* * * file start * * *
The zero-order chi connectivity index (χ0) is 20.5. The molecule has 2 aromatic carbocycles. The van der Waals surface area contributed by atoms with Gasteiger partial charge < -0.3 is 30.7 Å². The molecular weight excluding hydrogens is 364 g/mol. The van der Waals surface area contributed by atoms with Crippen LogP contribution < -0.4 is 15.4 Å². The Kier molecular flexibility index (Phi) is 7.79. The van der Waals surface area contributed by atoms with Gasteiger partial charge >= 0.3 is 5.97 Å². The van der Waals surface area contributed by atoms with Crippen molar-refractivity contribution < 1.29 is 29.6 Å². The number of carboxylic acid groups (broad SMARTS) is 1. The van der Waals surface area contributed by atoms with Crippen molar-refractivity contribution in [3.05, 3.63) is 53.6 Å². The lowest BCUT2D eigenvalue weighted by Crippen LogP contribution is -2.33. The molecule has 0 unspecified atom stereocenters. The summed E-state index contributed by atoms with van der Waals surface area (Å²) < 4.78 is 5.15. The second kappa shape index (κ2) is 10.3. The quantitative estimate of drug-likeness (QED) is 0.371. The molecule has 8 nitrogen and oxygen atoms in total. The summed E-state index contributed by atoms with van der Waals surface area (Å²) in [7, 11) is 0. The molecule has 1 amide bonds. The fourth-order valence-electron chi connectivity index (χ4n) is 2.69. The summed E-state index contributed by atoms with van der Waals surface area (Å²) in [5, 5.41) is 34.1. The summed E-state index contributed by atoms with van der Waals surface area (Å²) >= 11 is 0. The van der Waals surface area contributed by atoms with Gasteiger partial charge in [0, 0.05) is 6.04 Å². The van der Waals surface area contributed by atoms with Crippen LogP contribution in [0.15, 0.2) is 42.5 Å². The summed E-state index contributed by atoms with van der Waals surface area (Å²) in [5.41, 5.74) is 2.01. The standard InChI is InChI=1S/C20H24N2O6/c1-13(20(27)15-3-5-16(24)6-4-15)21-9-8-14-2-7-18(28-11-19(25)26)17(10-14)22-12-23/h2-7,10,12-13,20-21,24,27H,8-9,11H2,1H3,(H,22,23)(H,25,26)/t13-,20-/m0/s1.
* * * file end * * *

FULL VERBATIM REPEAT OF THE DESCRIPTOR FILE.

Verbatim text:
The zero-order chi connectivity index (χ0) is 20.5. The molecule has 2 aromatic carbocycles. The van der Waals surface area contributed by atoms with Gasteiger partial charge < -0.3 is 30.7 Å². The molecular weight excluding hydrogens is 364 g/mol. The van der Waals surface area contributed by atoms with Crippen LogP contribution < -0.4 is 15.4 Å². The Kier molecular flexibility index (Phi) is 7.79. The van der Waals surface area contributed by atoms with Gasteiger partial charge >= 0.3 is 5.97 Å². The van der Waals surface area contributed by atoms with Crippen molar-refractivity contribution < 1.29 is 29.6 Å². The number of carboxylic acid groups (broad SMARTS) is 1. The van der Waals surface area contributed by atoms with Crippen molar-refractivity contribution in [3.05, 3.63) is 53.6 Å². The lowest BCUT2D eigenvalue weighted by Crippen LogP contribution is -2.33. The molecule has 0 unspecified atom stereocenters. The summed E-state index contributed by atoms with van der Waals surface area (Å²) < 4.78 is 5.15. The second kappa shape index (κ2) is 10.3. The quantitative estimate of drug-likeness (QED) is 0.371. The molecule has 8 nitrogen and oxygen atoms in total. The summed E-state index contributed by atoms with van der Waals surface area (Å²) in [7, 11) is 0. The molecule has 1 amide bonds. The fourth-order valence-electron chi connectivity index (χ4n) is 2.69. The summed E-state index contributed by atoms with van der Waals surface area (Å²) in [5, 5.41) is 34.1. The summed E-state index contributed by atoms with van der Waals surface area (Å²) >= 11 is 0. The van der Waals surface area contributed by atoms with Gasteiger partial charge in [0, 0.05) is 6.04 Å². The van der Waals surface area contributed by atoms with Crippen LogP contribution in [0.15, 0.2) is 42.5 Å². The summed E-state index contributed by atoms with van der Waals surface area (Å²) in [5.41, 5.74) is 2.01. The standard InChI is InChI=1S/C20H24N2O6/c1-13(20(27)15-3-5-16(24)6-4-15)21-9-8-14-2-7-18(28-11-19(25)26)17(10-14)22-12-23/h2-7,10,12-13,20-21,24,27H,8-9,11H2,1H3,(H,22,23)(H,25,26)/t13-,20-/m0/s1.